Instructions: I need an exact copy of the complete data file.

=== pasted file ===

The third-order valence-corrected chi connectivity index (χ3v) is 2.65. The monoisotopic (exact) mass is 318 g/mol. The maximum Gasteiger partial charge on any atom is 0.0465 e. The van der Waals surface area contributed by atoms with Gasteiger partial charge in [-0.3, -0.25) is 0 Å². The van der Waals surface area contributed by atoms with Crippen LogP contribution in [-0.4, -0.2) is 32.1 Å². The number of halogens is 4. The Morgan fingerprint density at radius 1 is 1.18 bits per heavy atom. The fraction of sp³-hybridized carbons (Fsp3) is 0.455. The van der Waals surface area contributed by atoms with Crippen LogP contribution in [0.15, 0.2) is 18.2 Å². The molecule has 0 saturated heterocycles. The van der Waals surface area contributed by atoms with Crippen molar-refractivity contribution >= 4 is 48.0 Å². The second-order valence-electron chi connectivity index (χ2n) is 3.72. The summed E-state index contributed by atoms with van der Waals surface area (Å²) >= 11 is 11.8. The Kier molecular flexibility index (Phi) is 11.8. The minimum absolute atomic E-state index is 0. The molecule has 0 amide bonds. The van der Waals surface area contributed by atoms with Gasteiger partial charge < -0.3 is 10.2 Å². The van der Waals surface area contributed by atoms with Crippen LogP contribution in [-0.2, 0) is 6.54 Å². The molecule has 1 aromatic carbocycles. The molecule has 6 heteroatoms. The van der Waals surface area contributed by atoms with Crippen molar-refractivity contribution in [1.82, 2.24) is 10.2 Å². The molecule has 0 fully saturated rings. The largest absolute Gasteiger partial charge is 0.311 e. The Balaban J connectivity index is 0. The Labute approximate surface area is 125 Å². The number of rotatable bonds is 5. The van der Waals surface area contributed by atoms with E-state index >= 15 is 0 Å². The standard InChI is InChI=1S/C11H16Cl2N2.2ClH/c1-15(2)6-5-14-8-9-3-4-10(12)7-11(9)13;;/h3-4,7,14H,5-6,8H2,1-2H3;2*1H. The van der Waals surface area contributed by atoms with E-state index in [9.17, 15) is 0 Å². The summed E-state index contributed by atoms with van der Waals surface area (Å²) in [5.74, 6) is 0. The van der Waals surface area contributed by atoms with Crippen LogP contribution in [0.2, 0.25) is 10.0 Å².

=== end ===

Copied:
The third-order valence-corrected chi connectivity index (χ3v) is 2.65. The monoisotopic (exact) mass is 318 g/mol. The maximum Gasteiger partial charge on any atom is 0.0465 e. The van der Waals surface area contributed by atoms with Gasteiger partial charge in [-0.3, -0.25) is 0 Å². The van der Waals surface area contributed by atoms with Crippen LogP contribution in [-0.4, -0.2) is 32.1 Å². The number of halogens is 4. The Morgan fingerprint density at radius 1 is 1.18 bits per heavy atom. The fraction of sp³-hybridized carbons (Fsp3) is 0.455. The van der Waals surface area contributed by atoms with Crippen LogP contribution in [0.15, 0.2) is 18.2 Å². The molecule has 0 saturated heterocycles. The van der Waals surface area contributed by atoms with Crippen molar-refractivity contribution >= 4 is 48.0 Å². The second-order valence-electron chi connectivity index (χ2n) is 3.72. The summed E-state index contributed by atoms with van der Waals surface area (Å²) >= 11 is 11.8. The Kier molecular flexibility index (Phi) is 11.8. The minimum absolute atomic E-state index is 0. The molecule has 0 amide bonds. The van der Waals surface area contributed by atoms with Gasteiger partial charge < -0.3 is 10.2 Å². The van der Waals surface area contributed by atoms with Crippen LogP contribution in [-0.2, 0) is 6.54 Å². The molecule has 1 aromatic carbocycles. The molecule has 6 heteroatoms. The van der Waals surface area contributed by atoms with Crippen molar-refractivity contribution in [1.82, 2.24) is 10.2 Å². The molecule has 0 fully saturated rings. The largest absolute Gasteiger partial charge is 0.311 e. The Balaban J connectivity index is 0. The Labute approximate surface area is 125 Å². The number of rotatable bonds is 5. The van der Waals surface area contributed by atoms with E-state index >= 15 is 0 Å². The standard InChI is InChI=1S/C11H16Cl2N2.2ClH/c1-15(2)6-5-14-8-9-3-4-10(12)7-11(9)13;;/h3-4,7,14H,5-6,8H2,1-2H3;2*1H. The van der Waals surface area contributed by atoms with E-state index in [9.17, 15) is 0 Å². The summed E-state index contributed by atoms with van der Waals surface area (Å²) in [5.74, 6) is 0. The van der Waals surface area contributed by atoms with Crippen LogP contribution in [0.2, 0.25) is 10.0 Å².